After a lot of soul-searching I eventually realised that it wasn't research itself I had grown tired of, but my own topic. So through contacts at AstraZeneca I was given the incredible opportunity to meet a whole range of people at that pharmaceutical company, so that I could find out what they were doing and see if anything grabbed my interest. While talking with the directors of discovery research, I was surprised to learn that cancer research actually had a lot in common with my area of expertise, and even more surprised that a director of cancer research would consider giving me the chance to prove I could make the transition from stroke to cancer research and from academia to industry.
I spoke to several people who could tell me what it was like to work at AstraZeneca and how it differed from academia. The prospect sounded exciting. However, it was just as scary, and it was the confidence that they had seen the "real me" during the thorough interview process that followed that encouraged me to accept their job offer. My technical skills and strong CV had clearly been important in their decision. But generic skills such as the ability to think critically and solve problems, work as a team and influence other people, and ultimately get a job done and to a deadline all proved essential in my new role as an associate team leader in drug discovery.
Tighter Focus in Research, But More Teamwork and Support
My job is to lead the in vivo pharmacology aspect of a drug discovery project and to develop novel technology to facilitate progress. I found the transition to industry somewhat difficult. The research per se has to be more focussed than it can be in academia, and you need to balance this with the process of drug discovery, which is all about people with very diverse skills and knowledge working efficiently and effectively as a team. Importantly for me, AstraZeneca sees its employees as a long-term investment, so the fact that I had, and still have, loads to learn is OK. I am picking up knowledge about drug discovery on the job, both through structured workshops and by interacting with more experienced colleagues. Learning about my new scientific topic is relatively easy in comparison, and again I receive valuable advice from my colleagues.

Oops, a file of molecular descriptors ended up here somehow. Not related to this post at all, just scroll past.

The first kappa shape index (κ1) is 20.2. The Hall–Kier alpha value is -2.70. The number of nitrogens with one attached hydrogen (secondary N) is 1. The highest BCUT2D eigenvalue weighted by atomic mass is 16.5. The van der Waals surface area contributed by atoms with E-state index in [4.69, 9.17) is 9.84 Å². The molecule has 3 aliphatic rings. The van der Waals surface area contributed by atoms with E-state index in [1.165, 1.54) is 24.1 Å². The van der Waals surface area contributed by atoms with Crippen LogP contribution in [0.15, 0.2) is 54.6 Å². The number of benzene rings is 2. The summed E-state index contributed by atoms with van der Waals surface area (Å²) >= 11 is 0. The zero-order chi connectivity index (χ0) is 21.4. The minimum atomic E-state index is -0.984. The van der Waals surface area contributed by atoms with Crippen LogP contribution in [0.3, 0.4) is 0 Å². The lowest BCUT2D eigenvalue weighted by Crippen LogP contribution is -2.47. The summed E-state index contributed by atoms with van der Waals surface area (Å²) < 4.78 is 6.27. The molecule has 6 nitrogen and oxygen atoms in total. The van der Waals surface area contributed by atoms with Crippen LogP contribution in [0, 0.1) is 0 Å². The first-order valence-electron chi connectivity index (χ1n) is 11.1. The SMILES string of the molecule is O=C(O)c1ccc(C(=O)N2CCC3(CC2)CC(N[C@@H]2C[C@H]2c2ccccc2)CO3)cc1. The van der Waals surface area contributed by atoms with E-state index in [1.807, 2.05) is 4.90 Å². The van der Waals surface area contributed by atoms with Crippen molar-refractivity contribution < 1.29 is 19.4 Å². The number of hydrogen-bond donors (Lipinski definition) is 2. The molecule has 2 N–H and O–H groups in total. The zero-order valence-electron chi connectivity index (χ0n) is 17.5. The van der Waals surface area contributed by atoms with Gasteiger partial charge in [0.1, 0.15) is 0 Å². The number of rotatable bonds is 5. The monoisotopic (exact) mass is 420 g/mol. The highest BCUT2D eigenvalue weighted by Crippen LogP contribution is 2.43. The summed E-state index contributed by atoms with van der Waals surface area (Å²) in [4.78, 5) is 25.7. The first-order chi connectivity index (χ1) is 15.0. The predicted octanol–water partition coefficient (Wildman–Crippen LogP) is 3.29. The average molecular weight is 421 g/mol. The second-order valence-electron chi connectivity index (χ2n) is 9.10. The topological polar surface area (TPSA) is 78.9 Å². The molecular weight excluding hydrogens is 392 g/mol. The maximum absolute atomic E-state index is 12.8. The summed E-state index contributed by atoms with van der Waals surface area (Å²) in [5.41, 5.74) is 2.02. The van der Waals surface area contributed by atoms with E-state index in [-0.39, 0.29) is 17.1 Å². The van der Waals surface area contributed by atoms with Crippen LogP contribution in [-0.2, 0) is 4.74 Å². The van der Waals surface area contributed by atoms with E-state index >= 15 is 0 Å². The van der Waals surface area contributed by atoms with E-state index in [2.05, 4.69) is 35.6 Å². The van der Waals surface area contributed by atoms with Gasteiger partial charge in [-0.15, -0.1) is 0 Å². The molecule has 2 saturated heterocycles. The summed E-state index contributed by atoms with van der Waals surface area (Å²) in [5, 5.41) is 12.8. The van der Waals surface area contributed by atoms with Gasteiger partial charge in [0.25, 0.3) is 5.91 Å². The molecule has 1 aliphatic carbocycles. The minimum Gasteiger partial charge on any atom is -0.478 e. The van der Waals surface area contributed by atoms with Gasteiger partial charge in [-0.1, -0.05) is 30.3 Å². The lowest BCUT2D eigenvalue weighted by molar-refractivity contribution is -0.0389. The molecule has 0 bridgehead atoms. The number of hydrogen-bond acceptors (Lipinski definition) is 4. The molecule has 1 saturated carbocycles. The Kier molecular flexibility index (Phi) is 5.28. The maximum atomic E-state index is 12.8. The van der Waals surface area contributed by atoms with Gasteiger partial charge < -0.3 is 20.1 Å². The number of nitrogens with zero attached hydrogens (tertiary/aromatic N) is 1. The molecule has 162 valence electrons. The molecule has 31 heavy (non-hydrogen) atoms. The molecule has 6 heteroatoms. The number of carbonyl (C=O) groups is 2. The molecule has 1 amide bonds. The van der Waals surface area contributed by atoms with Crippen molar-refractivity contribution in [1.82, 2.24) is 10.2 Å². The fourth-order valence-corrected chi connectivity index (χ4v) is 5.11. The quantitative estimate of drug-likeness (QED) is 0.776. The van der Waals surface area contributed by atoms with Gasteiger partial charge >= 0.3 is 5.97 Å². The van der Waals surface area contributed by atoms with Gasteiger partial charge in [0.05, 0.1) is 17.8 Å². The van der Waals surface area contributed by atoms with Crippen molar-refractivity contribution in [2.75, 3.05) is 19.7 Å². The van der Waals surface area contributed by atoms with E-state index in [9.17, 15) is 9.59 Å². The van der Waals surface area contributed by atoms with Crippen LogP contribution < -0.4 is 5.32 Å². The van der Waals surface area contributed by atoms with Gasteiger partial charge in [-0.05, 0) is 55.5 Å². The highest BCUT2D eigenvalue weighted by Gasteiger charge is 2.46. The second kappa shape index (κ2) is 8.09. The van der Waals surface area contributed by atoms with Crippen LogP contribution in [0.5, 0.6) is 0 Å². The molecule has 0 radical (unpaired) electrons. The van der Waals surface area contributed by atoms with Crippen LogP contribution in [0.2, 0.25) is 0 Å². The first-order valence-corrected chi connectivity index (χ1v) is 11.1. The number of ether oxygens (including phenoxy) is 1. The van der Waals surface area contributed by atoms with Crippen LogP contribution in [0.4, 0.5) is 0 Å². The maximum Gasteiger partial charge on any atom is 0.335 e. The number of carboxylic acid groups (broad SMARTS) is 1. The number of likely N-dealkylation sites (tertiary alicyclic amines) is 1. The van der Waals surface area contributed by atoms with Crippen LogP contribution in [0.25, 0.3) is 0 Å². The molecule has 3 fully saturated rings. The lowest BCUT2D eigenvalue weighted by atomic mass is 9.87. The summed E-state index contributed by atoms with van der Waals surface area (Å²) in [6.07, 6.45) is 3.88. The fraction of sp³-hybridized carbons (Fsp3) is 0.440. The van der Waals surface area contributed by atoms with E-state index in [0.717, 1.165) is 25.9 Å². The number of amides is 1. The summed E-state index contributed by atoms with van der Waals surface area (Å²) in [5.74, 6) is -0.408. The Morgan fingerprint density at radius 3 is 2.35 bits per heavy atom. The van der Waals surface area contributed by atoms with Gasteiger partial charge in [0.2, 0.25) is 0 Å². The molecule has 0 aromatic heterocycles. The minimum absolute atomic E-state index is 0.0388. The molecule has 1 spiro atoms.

But if I have found learning new ways of working and new science challenging, they have been above all inspiring. I love the diversity of scientific discussion and the importance of teamwork, which means you are never alone--there is always someone within the company who is willing and able to help. As a whole this environment is making new challenges far less stressful and more enjoyable. So 16 months later I am a much happier person than I have been in a long time.
The decision to give up the lectureship was made easier by the fact that I knew I would always have the full support of my husband and family. However I dreaded telling people at the university; I felt I was letting everyone down, especially Nancy--my continued mentor. I knew most people would think I was insane, and a few would probably resent the fact that I had been given this great opportunity and thrown it all away! In actual fact, no one made it any more difficult for me than it had to be, and some people were very supportive and even pleased for me. Once Nancy realised how unhappy I used to be, she respected my decision.
Academic research isn't easy, and to be successful and happy you have to love what you do. I have learnt that it is better to sometimes decide to call it a day and that even if you do so, you can always find an environment where you can use and develop the skills you've learnt from your academic research career.